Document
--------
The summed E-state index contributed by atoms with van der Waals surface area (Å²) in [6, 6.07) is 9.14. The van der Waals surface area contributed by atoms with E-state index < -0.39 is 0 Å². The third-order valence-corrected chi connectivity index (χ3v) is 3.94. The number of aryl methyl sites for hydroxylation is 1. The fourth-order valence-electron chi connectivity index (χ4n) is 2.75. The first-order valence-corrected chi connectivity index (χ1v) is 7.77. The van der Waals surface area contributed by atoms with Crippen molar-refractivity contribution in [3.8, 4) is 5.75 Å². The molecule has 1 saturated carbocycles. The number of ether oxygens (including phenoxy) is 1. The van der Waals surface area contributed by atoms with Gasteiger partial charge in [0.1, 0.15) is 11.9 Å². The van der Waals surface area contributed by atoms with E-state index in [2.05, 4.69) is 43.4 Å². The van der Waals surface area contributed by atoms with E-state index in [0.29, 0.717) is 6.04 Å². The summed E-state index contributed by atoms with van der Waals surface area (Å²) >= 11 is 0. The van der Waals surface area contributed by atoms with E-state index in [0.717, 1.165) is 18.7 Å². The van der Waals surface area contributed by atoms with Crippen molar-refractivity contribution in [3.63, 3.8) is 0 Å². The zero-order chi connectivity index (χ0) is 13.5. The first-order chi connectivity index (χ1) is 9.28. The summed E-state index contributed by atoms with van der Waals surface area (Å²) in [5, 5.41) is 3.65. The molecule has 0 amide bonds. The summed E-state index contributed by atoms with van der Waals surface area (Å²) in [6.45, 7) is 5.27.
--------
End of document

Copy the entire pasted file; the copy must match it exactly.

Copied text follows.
The summed E-state index contributed by atoms with van der Waals surface area (Å²) in [6, 6.07) is 9.14. The van der Waals surface area contributed by atoms with E-state index < -0.39 is 0 Å². The third-order valence-corrected chi connectivity index (χ3v) is 3.94. The number of aryl methyl sites for hydroxylation is 1. The fourth-order valence-electron chi connectivity index (χ4n) is 2.75. The first-order valence-corrected chi connectivity index (χ1v) is 7.77. The van der Waals surface area contributed by atoms with Crippen molar-refractivity contribution in [3.8, 4) is 5.75 Å². The molecule has 1 saturated carbocycles. The number of ether oxygens (including phenoxy) is 1. The van der Waals surface area contributed by atoms with Gasteiger partial charge in [0.1, 0.15) is 11.9 Å². The van der Waals surface area contributed by atoms with E-state index in [2.05, 4.69) is 43.4 Å². The van der Waals surface area contributed by atoms with E-state index in [0.29, 0.717) is 6.04 Å². The summed E-state index contributed by atoms with van der Waals surface area (Å²) >= 11 is 0. The van der Waals surface area contributed by atoms with E-state index in [0.717, 1.165) is 18.7 Å². The van der Waals surface area contributed by atoms with Crippen molar-refractivity contribution in [3.63, 3.8) is 0 Å². The zero-order chi connectivity index (χ0) is 13.5. The first-order chi connectivity index (χ1) is 9.28. The summed E-state index contributed by atoms with van der Waals surface area (Å²) in [5, 5.41) is 3.65. The molecule has 0 amide bonds. The summed E-state index contributed by atoms with van der Waals surface area (Å²) in [6.45, 7) is 5.27.